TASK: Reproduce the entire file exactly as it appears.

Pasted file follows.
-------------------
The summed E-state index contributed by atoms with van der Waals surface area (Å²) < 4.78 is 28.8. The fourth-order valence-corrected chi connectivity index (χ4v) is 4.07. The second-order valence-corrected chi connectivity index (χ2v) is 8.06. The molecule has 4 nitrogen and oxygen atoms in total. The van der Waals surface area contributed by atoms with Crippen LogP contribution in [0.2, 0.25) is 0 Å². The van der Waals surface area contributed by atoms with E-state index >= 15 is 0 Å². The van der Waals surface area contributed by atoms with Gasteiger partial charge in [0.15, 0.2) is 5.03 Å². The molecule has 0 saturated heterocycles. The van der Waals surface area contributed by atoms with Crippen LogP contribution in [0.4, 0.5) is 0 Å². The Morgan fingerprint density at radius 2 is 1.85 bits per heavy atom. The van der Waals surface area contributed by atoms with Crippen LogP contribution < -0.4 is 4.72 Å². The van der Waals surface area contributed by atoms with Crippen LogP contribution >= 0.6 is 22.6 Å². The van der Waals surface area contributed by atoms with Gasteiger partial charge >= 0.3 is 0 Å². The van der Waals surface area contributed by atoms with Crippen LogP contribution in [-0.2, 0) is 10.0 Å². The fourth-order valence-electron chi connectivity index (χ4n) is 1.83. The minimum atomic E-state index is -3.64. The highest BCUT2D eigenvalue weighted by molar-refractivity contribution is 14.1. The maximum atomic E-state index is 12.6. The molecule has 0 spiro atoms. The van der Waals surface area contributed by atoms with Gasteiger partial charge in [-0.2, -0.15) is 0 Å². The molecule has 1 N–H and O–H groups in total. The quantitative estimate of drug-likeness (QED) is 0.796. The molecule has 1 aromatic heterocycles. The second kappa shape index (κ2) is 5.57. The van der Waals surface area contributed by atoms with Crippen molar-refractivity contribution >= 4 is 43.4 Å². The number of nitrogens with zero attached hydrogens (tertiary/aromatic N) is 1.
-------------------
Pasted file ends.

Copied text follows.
The summed E-state index contributed by atoms with van der Waals surface area (Å²) < 4.78 is 28.8. The fourth-order valence-corrected chi connectivity index (χ4v) is 4.07. The second-order valence-corrected chi connectivity index (χ2v) is 8.06. The molecule has 4 nitrogen and oxygen atoms in total. The van der Waals surface area contributed by atoms with Crippen LogP contribution in [0.2, 0.25) is 0 Å². The van der Waals surface area contributed by atoms with E-state index >= 15 is 0 Å². The van der Waals surface area contributed by atoms with Gasteiger partial charge in [0.15, 0.2) is 5.03 Å². The molecule has 0 saturated heterocycles. The van der Waals surface area contributed by atoms with Crippen LogP contribution in [0.4, 0.5) is 0 Å². The Morgan fingerprint density at radius 2 is 1.85 bits per heavy atom. The van der Waals surface area contributed by atoms with Crippen LogP contribution < -0.4 is 4.72 Å². The van der Waals surface area contributed by atoms with Crippen LogP contribution >= 0.6 is 22.6 Å². The van der Waals surface area contributed by atoms with Gasteiger partial charge >= 0.3 is 0 Å². The van der Waals surface area contributed by atoms with Crippen LogP contribution in [-0.2, 0) is 10.0 Å². The fourth-order valence-electron chi connectivity index (χ4n) is 1.83. The minimum atomic E-state index is -3.64. The highest BCUT2D eigenvalue weighted by molar-refractivity contribution is 14.1. The maximum atomic E-state index is 12.6. The molecule has 0 spiro atoms. The van der Waals surface area contributed by atoms with Gasteiger partial charge in [-0.2, -0.15) is 0 Å². The molecule has 1 N–H and O–H groups in total. The quantitative estimate of drug-likeness (QED) is 0.796. The molecule has 1 aromatic heterocycles. The second kappa shape index (κ2) is 5.57. The van der Waals surface area contributed by atoms with Crippen molar-refractivity contribution >= 4 is 43.4 Å². The number of nitrogens with zero attached hydrogens (tertiary/aromatic N) is 1.